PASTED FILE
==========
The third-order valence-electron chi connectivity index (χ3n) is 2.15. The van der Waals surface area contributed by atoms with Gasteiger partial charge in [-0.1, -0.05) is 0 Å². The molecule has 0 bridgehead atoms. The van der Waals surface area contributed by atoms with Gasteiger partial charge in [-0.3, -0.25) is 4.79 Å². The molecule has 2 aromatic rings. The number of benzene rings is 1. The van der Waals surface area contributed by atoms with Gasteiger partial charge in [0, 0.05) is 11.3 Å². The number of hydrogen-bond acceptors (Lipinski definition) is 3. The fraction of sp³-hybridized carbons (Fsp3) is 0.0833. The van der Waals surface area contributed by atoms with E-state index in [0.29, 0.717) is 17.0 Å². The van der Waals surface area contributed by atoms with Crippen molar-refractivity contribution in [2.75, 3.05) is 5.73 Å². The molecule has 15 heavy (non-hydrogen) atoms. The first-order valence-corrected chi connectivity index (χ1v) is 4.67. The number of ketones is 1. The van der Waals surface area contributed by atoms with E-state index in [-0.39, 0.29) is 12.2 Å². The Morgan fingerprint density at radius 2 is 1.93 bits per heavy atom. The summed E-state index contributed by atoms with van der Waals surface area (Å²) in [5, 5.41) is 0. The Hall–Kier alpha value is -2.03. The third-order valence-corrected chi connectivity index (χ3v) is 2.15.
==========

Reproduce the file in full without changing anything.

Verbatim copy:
The third-order valence-electron chi connectivity index (χ3n) is 2.15. The van der Waals surface area contributed by atoms with Gasteiger partial charge in [-0.1, -0.05) is 0 Å². The molecule has 0 bridgehead atoms. The van der Waals surface area contributed by atoms with Gasteiger partial charge in [-0.3, -0.25) is 4.79 Å². The molecule has 2 aromatic rings. The number of benzene rings is 1. The van der Waals surface area contributed by atoms with Gasteiger partial charge in [0, 0.05) is 11.3 Å². The number of hydrogen-bond acceptors (Lipinski definition) is 3. The fraction of sp³-hybridized carbons (Fsp3) is 0.0833. The van der Waals surface area contributed by atoms with E-state index in [0.29, 0.717) is 17.0 Å². The van der Waals surface area contributed by atoms with Crippen molar-refractivity contribution in [2.75, 3.05) is 5.73 Å². The molecule has 15 heavy (non-hydrogen) atoms. The first-order valence-corrected chi connectivity index (χ1v) is 4.67. The number of ketones is 1. The van der Waals surface area contributed by atoms with E-state index in [-0.39, 0.29) is 12.2 Å². The Morgan fingerprint density at radius 2 is 1.93 bits per heavy atom. The summed E-state index contributed by atoms with van der Waals surface area (Å²) in [5, 5.41) is 0. The Hall–Kier alpha value is -2.03. The third-order valence-corrected chi connectivity index (χ3v) is 2.15.